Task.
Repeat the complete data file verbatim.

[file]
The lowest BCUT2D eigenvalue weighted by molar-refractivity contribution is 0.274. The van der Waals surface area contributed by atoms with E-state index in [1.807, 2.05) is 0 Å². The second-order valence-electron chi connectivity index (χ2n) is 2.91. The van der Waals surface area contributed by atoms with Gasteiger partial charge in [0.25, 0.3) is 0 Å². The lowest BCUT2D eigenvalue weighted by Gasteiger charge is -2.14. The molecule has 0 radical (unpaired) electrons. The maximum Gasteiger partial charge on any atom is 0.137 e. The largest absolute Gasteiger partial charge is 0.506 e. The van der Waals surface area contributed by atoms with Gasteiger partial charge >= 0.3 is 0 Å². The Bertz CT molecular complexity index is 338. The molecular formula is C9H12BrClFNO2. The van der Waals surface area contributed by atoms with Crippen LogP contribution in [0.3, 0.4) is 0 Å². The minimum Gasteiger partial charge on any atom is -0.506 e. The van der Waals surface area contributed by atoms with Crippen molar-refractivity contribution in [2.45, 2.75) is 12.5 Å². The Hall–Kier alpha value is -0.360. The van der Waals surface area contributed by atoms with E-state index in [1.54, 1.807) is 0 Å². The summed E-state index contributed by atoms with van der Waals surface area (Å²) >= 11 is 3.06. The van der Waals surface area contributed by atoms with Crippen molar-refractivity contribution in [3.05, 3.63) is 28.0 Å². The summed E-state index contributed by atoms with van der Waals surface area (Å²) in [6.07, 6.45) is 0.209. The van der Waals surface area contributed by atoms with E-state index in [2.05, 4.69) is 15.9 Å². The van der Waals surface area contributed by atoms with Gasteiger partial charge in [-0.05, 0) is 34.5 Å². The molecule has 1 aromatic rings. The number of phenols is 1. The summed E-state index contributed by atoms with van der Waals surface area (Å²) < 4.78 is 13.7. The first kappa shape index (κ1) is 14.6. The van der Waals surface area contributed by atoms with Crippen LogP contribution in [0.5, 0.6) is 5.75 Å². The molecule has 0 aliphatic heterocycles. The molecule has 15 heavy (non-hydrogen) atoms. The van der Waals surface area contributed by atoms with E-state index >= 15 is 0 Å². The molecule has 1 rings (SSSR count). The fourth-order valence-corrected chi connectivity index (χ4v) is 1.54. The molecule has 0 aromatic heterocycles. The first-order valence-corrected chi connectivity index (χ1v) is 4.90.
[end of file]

The lowest BCUT2D eigenvalue weighted by molar-refractivity contribution is 0.274. The van der Waals surface area contributed by atoms with E-state index in [1.807, 2.05) is 0 Å². The second-order valence-electron chi connectivity index (χ2n) is 2.91. The van der Waals surface area contributed by atoms with Gasteiger partial charge in [0.25, 0.3) is 0 Å². The lowest BCUT2D eigenvalue weighted by Gasteiger charge is -2.14. The molecule has 0 radical (unpaired) electrons. The maximum Gasteiger partial charge on any atom is 0.137 e. The largest absolute Gasteiger partial charge is 0.506 e. The van der Waals surface area contributed by atoms with Gasteiger partial charge >= 0.3 is 0 Å². The Bertz CT molecular complexity index is 338. The molecular formula is C9H12BrClFNO2. The van der Waals surface area contributed by atoms with Crippen LogP contribution in [0.3, 0.4) is 0 Å². The minimum Gasteiger partial charge on any atom is -0.506 e. The van der Waals surface area contributed by atoms with Crippen molar-refractivity contribution in [2.45, 2.75) is 12.5 Å². The Hall–Kier alpha value is -0.360. The van der Waals surface area contributed by atoms with E-state index in [1.54, 1.807) is 0 Å². The summed E-state index contributed by atoms with van der Waals surface area (Å²) >= 11 is 3.06. The van der Waals surface area contributed by atoms with Crippen molar-refractivity contribution in [3.05, 3.63) is 28.0 Å². The summed E-state index contributed by atoms with van der Waals surface area (Å²) in [6.07, 6.45) is 0.209. The van der Waals surface area contributed by atoms with E-state index in [2.05, 4.69) is 15.9 Å². The van der Waals surface area contributed by atoms with Gasteiger partial charge in [-0.05, 0) is 34.5 Å². The molecule has 1 aromatic rings. The number of phenols is 1. The summed E-state index contributed by atoms with van der Waals surface area (Å²) < 4.78 is 13.7. The first kappa shape index (κ1) is 14.6. The van der Waals surface area contributed by atoms with Crippen LogP contribution in [0.5, 0.6) is 5.75 Å². The molecule has 0 aliphatic heterocycles. The molecule has 15 heavy (non-hydrogen) atoms. The van der Waals surface area contributed by atoms with E-state index >= 15 is 0 Å². The molecule has 1 rings (SSSR count). The fourth-order valence-corrected chi connectivity index (χ4v) is 1.54. The molecule has 0 aromatic heterocycles. The first-order valence-corrected chi connectivity index (χ1v) is 4.90.